Movies Watched, July 2020

Still from “Da 5 Bloods” by Spike Lee

Netflix is the multiplex now, and it feels like a bit of a gift every time the service rolls out a new original movie direct to our living rooms. In July I was enthusiastic about getting to see “The Old Guard” and “Da 5 Bloods” in their “first runs.” Both were made exclusively for Netflix, and both feature pedigrees I’m inclined to favor: Charlize Theron giving, again, everything she has in an action thriller; and Spike Lee diving into the legacy of the Vietnam War with an unhinged, transfixing performance by Delroy Lindo. But both left me unimpressed and worse, with this nagging feeling that the filmmakers just didn’t think it mattered that much whether they delivered the best possible movies they could. In fact, looking back over the past few years of Netflix’s original films, with the clear exception of Alfonso Cuarón’s “Roma,” they almost all fit this description: flashy, star-studded productions that just didn’t feel fully committed to their own success. Forget it Jake, it’s Netflix.

To be fair maybe this isn’t just Netflix; maybe it’s just another kind of “new normal” we must all accept in this time where everything is up for revision. Take Tom Hanks in “Greyhound” (the first thing I’ve ever watched on Apple TV+). It’s a taut, efficient little wartime thriller and a fun ride, but at its edges—the perfunctory love story, the rough CG effects, the scant running time—it still felt lower stakes and less ambitious than a “true” feature film release. As a genre, direct-to-streaming is higher profile and frequently higher-budget than direct-to-video, but I’m not sure it’s proven yet that it can be higher quality.

I watched seventeen total movies in July. Here’s the full list.

  1. The Adventures of Tintin” (2011) ★★★
    Rewatched. Better and less distractingly uncanny valley-esque than I remembered.
  2. Missing Link” (2019) ★★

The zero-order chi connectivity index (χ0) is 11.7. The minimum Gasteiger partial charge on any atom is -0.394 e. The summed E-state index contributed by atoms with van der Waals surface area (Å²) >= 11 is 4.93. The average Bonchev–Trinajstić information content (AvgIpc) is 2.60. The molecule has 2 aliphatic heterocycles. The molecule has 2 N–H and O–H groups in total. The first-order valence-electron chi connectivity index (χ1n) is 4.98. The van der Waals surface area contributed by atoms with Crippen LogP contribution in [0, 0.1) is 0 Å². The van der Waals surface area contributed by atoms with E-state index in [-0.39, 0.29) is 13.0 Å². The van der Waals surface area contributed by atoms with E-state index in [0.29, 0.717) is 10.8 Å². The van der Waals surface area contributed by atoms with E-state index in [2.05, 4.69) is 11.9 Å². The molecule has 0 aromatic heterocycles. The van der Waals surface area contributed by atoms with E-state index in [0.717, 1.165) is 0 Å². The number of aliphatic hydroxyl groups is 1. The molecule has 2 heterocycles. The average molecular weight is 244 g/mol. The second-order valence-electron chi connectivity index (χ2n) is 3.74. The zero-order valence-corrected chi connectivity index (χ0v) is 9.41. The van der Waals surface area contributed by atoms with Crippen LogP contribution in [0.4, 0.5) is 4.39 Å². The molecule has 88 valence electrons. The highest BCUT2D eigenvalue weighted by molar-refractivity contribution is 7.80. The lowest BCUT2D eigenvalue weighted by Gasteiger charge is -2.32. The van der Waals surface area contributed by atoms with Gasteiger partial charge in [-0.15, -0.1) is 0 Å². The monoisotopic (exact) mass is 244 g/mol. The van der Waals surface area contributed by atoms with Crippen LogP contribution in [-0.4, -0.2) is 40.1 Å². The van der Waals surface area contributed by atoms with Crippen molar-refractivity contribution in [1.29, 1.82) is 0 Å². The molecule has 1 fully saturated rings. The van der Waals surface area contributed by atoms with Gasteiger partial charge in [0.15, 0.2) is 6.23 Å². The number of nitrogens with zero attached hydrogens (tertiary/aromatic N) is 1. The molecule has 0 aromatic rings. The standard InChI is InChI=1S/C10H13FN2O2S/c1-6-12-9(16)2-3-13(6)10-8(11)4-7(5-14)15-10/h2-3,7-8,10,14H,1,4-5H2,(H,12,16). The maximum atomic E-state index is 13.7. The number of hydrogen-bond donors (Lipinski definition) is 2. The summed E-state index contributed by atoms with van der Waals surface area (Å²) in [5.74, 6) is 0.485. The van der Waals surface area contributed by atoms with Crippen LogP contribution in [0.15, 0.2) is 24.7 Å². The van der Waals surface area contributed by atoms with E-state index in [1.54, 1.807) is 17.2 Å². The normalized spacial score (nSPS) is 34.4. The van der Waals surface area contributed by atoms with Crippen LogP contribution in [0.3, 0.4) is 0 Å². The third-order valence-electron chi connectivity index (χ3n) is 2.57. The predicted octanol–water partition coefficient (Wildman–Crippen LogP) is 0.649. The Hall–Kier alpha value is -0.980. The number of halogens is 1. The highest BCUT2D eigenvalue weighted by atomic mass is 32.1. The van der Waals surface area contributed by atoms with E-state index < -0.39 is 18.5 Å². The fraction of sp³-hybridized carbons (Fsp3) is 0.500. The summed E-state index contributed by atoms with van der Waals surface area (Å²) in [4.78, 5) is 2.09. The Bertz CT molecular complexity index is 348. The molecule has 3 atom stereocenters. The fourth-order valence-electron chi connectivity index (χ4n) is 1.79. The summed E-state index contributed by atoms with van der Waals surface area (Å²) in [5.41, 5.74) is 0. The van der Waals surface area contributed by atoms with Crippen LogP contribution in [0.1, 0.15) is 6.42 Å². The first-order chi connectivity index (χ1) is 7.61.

Amusing but insubstantial, and quixotically stop-motion-animated by Laika Studio.
  3. Blood on the Moon” (1948) ★★★★
    A very manly Robert Mitchum-led western, gorgeously shot and begging for a proper film restoration.
  4. Greyhound” (2020) ★★★½
    Totally acceptable, sturdy, dad-optimized battleship thriller.
  5. Station West” (1948) ★★
    Noir-ish western with a completely implausible badass for a protagonist.
  6. The Old Guard” (2020) ★½
    Charlize Theron gives us so much, yet this overly serious movie serves her so poorly.
  7. Emma.” (2020) ★★★★
    Rewatched. Tried to figure out what annoyed some people about this movie, but I had too good of a time to bother.
  8. Captain Blood” (1935) ★★★★
    Bracingly entertaining, old fashioned pirate highjinks that my kids hated.
  9. Mad Max 2” (1981) ★★★★
    Rewatched. It would’ve been depressing if it wasn’t so excellent.
  10. Akeelah and the Bee” (2006) ★★★
    By the numbers but made with feeling.
  11. One Hundred and One Dalmatians” (1961) ★★★★
    Aesthetically gorgeous; I’m not sure CG animation has equaled it.
  12. Mission: Impossible – Fallout” (2018) ★★★★½
    Rewatched. Possibly the high water mark for action sequels.
  13. Da 5 Bloods” (2020) ★★
    So much talent and so much effort, and yet so many shortcuts taken.
  14. Duplicity” (2009) ★★★★
    Rewatched. Crackerjack little corporate adventure film from a time when they used to make movies for grown ups.
  15. 4 Months, 3 Weeks and 2 Days” (2007) ★★★★½
    Harrowingly authentic story of a young woman helping her friend seek an illegal abortion.
  16. The Secret World of Arrietty” (2010) ★★★
    Less ambitious—and highfalutin—than other Ghibli productions, for the better.
  17. Destroy All Monsters” (1968) ★★½
    A true cheese-fest featuring Godzilla, Mothra, Rodan and more kaiju in what amounts to an episode of “Star Trek.”

This is the latest roundup of my monthly movie consumption. You can also see what I watched in June, in May, in April, in March, in February, in January, and a full list of everything I watched in 2019, in 2018, in 2017 and in 2016. And, if you’re really interested, you can follow along with my movie diary at